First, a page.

It seems as though Sweden has an extreme metal band manufacturing lab dedicated to genetically engineering great musicians located somewhere in the heart of Stockholm. It’s hard to even imagine so many talented musicians living in a country not much bigger than California. Because Sweden is almost magically metal with its frigid temperatures and overall bleakness, it’s not hard to understand why some of the greatest death metal bands like Unleashed, Entombed, and Grave all hail from this bitterly cold Scandinavian country. It’s time to add one more band to the Swedish death hall of fame.
Bombs of Hades can’t exactly be described as new with a career spanning over ten years but the band really started making waves back 2012 with the release of The Serpent’s Redemption. Catchy, primitive, and gritty are three adjectives that can describe the feel of the band’s 2012 release and thankfully, their sound on Death Mask Replica doesn’t deviate much from this.
What makes Death Mask Replica such an exciting release is that, in true Bombs of Hades fashion, the album is stripped down. You won’t find a lick of trendy, experimental sounding, overly noisy, or shoegaze-y bullshit on this album. Death Mask Replica is a straight up death metal record with elements of rock and roll. One is easily reminded of mid era Entombed when listening to the album but there’s also an undeniable Motorhead influence as well as remnants of Venom style, early black/thrash. The album is a perfect amalgamation of crudeness and groove.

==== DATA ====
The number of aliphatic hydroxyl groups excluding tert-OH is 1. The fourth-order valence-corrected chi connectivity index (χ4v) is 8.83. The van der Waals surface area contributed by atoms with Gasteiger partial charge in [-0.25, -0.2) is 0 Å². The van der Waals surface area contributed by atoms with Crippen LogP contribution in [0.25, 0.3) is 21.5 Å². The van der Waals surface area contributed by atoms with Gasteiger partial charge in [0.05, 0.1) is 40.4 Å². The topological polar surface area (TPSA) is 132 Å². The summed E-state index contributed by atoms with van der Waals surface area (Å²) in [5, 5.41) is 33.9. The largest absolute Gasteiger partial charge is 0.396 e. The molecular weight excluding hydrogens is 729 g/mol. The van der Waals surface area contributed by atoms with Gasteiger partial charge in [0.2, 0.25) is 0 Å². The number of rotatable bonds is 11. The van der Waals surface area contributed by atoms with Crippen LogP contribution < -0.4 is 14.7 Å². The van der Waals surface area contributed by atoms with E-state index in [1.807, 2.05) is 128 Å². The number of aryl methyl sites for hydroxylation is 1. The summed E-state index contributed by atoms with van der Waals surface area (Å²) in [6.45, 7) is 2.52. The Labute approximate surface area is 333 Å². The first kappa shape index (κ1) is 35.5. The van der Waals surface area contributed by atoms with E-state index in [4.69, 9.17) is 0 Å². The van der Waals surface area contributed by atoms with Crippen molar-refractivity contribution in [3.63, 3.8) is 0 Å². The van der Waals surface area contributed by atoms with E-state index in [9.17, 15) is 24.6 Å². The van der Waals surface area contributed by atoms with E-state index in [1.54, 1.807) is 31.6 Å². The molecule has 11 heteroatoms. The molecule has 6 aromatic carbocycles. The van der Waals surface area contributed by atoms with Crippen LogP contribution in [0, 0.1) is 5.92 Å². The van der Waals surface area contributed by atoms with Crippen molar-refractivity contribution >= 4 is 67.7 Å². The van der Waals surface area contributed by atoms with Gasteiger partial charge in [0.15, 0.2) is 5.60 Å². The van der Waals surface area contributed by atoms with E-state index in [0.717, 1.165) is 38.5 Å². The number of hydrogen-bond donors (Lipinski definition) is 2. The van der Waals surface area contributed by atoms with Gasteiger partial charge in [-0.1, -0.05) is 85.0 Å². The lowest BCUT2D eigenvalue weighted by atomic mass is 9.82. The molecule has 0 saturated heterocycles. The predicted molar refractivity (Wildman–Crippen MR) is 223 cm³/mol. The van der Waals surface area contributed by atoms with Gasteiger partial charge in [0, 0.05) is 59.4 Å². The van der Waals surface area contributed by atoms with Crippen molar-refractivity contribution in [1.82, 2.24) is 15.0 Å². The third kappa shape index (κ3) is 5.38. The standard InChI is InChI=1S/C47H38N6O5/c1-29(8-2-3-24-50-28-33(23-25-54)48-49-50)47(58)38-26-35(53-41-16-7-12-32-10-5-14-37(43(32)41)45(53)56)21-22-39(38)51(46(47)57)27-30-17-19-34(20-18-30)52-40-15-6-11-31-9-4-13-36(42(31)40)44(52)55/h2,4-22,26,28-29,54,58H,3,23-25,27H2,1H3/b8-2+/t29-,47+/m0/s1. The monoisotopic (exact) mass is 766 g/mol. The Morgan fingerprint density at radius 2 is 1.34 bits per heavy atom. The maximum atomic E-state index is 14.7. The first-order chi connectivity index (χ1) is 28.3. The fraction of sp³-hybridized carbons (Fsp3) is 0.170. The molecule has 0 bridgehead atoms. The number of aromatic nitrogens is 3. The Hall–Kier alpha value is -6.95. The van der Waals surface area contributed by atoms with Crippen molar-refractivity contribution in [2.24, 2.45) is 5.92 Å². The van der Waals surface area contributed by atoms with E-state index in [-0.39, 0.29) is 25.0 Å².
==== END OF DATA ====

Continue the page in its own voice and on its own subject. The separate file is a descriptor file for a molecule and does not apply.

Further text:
Bombs of Hades kick starts the album with title track, Death Mask Replica, in true, classic metal fashion, complete with guitar licks your dad would love and death growl vocals that are palatable and clear. The album continues on this path until track five, entitled Burning Angel, which starts out as a bit of a snooze but if you’re patient enough, you’re in for a treat on this track. About four and half minutes into the track the atmosphere changes and the song progresses into a haunting string section that exemplifies the melodicism Sweden is so famous for.
Unfortunately, at times the band relies a little too heavily on used up riff progressions and a few of the tracks, such as When the Reaper Comes, Tombsday, and Old Fires Die, are less than memorable. Thankfully, it doesn’t keep that pace for long. On Pillars of Madness, the title track, and The Venom all slay. This is definitely one of those albums to skip around with. The faster, thrashier tracks far surpass the slower ones. The clear, unmuted sound of the guitar and the standard D tuning is a definite stand out feature on this album. I highly recommend giving this album a listen. Despite the fact that not every song is particularly memorable, the ones that are make purchasing Death Mask Replica worth it.